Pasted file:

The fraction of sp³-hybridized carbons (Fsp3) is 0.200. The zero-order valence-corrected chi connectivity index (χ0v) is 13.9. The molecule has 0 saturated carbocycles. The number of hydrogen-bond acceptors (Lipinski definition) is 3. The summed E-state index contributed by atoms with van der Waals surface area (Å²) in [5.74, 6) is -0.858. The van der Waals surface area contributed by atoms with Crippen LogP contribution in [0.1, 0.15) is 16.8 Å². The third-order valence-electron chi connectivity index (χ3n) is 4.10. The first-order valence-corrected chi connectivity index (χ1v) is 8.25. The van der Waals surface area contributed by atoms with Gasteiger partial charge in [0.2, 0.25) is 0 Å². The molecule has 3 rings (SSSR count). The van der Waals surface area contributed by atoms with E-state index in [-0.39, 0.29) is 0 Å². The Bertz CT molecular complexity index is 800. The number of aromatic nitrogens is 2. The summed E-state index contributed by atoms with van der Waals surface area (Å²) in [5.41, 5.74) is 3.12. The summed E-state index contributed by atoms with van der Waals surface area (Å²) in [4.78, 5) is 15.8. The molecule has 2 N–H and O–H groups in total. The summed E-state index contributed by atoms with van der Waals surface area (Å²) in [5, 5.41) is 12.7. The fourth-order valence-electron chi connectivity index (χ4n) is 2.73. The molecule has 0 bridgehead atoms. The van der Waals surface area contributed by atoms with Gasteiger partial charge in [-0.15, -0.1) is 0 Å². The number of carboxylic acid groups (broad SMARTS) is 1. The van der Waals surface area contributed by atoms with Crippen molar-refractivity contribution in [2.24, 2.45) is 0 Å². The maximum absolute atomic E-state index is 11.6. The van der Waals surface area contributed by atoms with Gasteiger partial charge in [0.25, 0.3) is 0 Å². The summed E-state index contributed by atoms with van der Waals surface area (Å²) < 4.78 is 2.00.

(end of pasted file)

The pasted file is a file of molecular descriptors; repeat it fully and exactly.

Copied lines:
The fraction of sp³-hybridized carbons (Fsp3) is 0.200. The zero-order valence-corrected chi connectivity index (χ0v) is 13.9. The molecule has 0 saturated carbocycles. The number of hydrogen-bond acceptors (Lipinski definition) is 3. The summed E-state index contributed by atoms with van der Waals surface area (Å²) in [5.74, 6) is -0.858. The van der Waals surface area contributed by atoms with Crippen LogP contribution in [0.1, 0.15) is 16.8 Å². The third-order valence-electron chi connectivity index (χ3n) is 4.10. The first-order valence-corrected chi connectivity index (χ1v) is 8.25. The van der Waals surface area contributed by atoms with Gasteiger partial charge in [0.2, 0.25) is 0 Å². The molecule has 3 rings (SSSR count). The van der Waals surface area contributed by atoms with E-state index in [-0.39, 0.29) is 0 Å². The Bertz CT molecular complexity index is 800. The number of aromatic nitrogens is 2. The summed E-state index contributed by atoms with van der Waals surface area (Å²) in [5.41, 5.74) is 3.12. The summed E-state index contributed by atoms with van der Waals surface area (Å²) in [4.78, 5) is 15.8. The molecule has 2 N–H and O–H groups in total. The summed E-state index contributed by atoms with van der Waals surface area (Å²) in [5, 5.41) is 12.7. The fourth-order valence-electron chi connectivity index (χ4n) is 2.73. The molecule has 0 bridgehead atoms. The van der Waals surface area contributed by atoms with Gasteiger partial charge in [-0.15, -0.1) is 0 Å². The number of carboxylic acid groups (broad SMARTS) is 1. The van der Waals surface area contributed by atoms with Crippen molar-refractivity contribution in [2.24, 2.45) is 0 Å². The maximum absolute atomic E-state index is 11.6. The van der Waals surface area contributed by atoms with Gasteiger partial charge in [0.25, 0.3) is 0 Å². The summed E-state index contributed by atoms with van der Waals surface area (Å²) < 4.78 is 2.00.